Past influences 2020 footwear
Burberry (above left) and Loewe (above right) showcase silhouettes that form part of the Freestyle footwear trend for 2020.
Cultural references also come to play in one of the 2020 footwear trends predicted by MICAM, the trade show for leather and fashion footwear. Freestyle is influenced by a variety of cultural references and design influences. This gender fluid trend also challenges conventions, celebrating freedom of expression. As such, expect the unexpected (colour combinations) as well as clashing patterns. Matte gold, flame orange, plaster, purple and retro yellow are the dominant colours, To p20
2019 Q1 :: Sports Trader
p20 :: Apparel & Footwear
Fendi and Chloe feature footwear that fall in the Purpose Full trend.
2020 trends cont. from p19 which are used in plaid, tie-dye, animal prints and text over imagery. Footwear silhouettes in this trend are potentially the next Dad sneaker*, with vulcanized outsoles and aggressive treads being key elements. Penny loafers, sneakers, lace-ups as well as low hikers in a mixture of materials are
popular styles in this trend. The Purpose Full trend draws influence from the past and brings with it nostalgia. Vintage sources include ditsy floral wallpaper prints as well as retro geometrics. The colours in this trend are both retro and contemporary, such as avocado green, syn-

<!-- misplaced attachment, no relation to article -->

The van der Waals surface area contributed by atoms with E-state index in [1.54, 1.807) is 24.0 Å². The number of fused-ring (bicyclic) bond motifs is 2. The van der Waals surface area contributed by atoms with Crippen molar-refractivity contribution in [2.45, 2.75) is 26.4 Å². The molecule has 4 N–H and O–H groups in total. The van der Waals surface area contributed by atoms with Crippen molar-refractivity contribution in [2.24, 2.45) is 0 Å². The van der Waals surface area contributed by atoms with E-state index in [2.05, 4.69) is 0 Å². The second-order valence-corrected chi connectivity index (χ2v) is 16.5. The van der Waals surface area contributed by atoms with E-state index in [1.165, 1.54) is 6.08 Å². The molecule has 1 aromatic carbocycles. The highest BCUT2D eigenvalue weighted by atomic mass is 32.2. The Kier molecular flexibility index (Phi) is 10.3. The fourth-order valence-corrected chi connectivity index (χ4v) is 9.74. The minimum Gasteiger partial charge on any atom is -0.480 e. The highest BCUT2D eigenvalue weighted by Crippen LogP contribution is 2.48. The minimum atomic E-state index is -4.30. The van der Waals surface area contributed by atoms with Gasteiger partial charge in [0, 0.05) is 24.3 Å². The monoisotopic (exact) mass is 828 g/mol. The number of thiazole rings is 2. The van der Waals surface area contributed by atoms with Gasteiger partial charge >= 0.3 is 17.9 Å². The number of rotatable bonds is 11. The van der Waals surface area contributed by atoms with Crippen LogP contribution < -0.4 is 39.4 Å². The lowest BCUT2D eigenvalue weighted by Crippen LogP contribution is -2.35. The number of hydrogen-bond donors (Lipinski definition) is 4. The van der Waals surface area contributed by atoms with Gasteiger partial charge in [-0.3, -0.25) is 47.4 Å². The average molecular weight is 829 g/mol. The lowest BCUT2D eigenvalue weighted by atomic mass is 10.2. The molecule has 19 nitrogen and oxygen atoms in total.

thetic lemon, bright pink, dull apricot, bluegrey, as well as brown. Mary Jane heels, pumps with slanted pump heels, and almond toe pull-on knee boots can be seen in this trend. Menâ€™s styles include monk trap cap-toe shoes, lace-ups with dot perforations and pinking, as well as casual lace-ups with chunky sneaker soles. Light Magic is the third trend predicted by MICAM: one that is based on mystical colour, romantic flourishes and gothic designs.. The trend features shades of grey, violet and maroon with pale absinthe, dew grey and pink salt in the womenâ€™s footwear. Crystal-embellished mules for dress and exaggerated granny boots as well as 90s style chunky brogues feature. Menâ€™s footwear is casual, featuring midi hikers and waterproof duck boots with red, teal and leafy colours adding a sportier feel. There is also dress boots with Dandy-like stacked heel ankle boots and asymmetrical side zippers that add a touch of rocker. * A footwear trend that appeared last year. It is dominated by sneakers with thick soles and uppers featuring curvy lines in bright hues or neon colours. The nostalgic style has more of a sporty look than the chic silhouette that tends to be the norm in athleisure fashion.